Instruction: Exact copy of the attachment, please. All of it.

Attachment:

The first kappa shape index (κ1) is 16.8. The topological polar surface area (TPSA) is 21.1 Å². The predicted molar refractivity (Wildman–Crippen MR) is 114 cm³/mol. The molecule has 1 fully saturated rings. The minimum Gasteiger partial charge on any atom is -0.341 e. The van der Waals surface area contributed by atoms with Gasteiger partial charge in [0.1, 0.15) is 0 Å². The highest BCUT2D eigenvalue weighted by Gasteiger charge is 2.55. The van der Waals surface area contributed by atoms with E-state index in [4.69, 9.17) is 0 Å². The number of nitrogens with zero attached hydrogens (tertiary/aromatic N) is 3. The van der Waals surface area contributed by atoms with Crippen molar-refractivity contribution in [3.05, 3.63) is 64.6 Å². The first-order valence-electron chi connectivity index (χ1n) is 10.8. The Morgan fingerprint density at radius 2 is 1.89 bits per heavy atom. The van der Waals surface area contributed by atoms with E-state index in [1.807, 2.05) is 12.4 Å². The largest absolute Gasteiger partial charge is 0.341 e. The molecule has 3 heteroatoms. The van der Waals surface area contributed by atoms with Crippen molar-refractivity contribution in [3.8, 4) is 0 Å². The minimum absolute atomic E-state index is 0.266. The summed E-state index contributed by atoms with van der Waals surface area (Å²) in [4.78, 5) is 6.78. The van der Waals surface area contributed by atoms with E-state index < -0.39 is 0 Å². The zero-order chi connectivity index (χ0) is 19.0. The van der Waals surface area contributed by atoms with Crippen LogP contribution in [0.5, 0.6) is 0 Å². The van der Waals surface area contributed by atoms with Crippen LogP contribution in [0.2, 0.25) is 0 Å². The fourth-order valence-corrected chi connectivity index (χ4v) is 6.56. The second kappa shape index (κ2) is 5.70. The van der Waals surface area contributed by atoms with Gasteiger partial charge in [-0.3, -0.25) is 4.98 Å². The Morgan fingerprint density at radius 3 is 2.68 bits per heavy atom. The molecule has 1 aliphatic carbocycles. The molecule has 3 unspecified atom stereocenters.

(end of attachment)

The first kappa shape index (κ1) is 16.8. The topological polar surface area (TPSA) is 21.1 Å². The predicted molar refractivity (Wildman–Crippen MR) is 114 cm³/mol. The molecule has 1 fully saturated rings. The minimum Gasteiger partial charge on any atom is -0.341 e. The van der Waals surface area contributed by atoms with Gasteiger partial charge in [0.1, 0.15) is 0 Å². The highest BCUT2D eigenvalue weighted by Gasteiger charge is 2.55. The van der Waals surface area contributed by atoms with E-state index in [4.69, 9.17) is 0 Å². The number of nitrogens with zero attached hydrogens (tertiary/aromatic N) is 3. The van der Waals surface area contributed by atoms with Crippen molar-refractivity contribution in [3.05, 3.63) is 64.6 Å². The first-order valence-electron chi connectivity index (χ1n) is 10.8. The Morgan fingerprint density at radius 2 is 1.89 bits per heavy atom. The van der Waals surface area contributed by atoms with E-state index in [1.807, 2.05) is 12.4 Å². The largest absolute Gasteiger partial charge is 0.341 e. The molecule has 3 heteroatoms. The van der Waals surface area contributed by atoms with Crippen molar-refractivity contribution in [3.8, 4) is 0 Å². The minimum absolute atomic E-state index is 0.266. The summed E-state index contributed by atoms with van der Waals surface area (Å²) in [4.78, 5) is 6.78. The van der Waals surface area contributed by atoms with E-state index < -0.39 is 0 Å². The zero-order chi connectivity index (χ0) is 19.0. The van der Waals surface area contributed by atoms with Crippen LogP contribution in [0.5, 0.6) is 0 Å². The van der Waals surface area contributed by atoms with Crippen LogP contribution in [0.2, 0.25) is 0 Å². The fourth-order valence-corrected chi connectivity index (χ4v) is 6.56. The second kappa shape index (κ2) is 5.70. The van der Waals surface area contributed by atoms with Gasteiger partial charge in [-0.3, -0.25) is 4.98 Å². The Morgan fingerprint density at radius 3 is 2.68 bits per heavy atom. The molecule has 1 aliphatic carbocycles. The molecule has 3 unspecified atom stereocenters.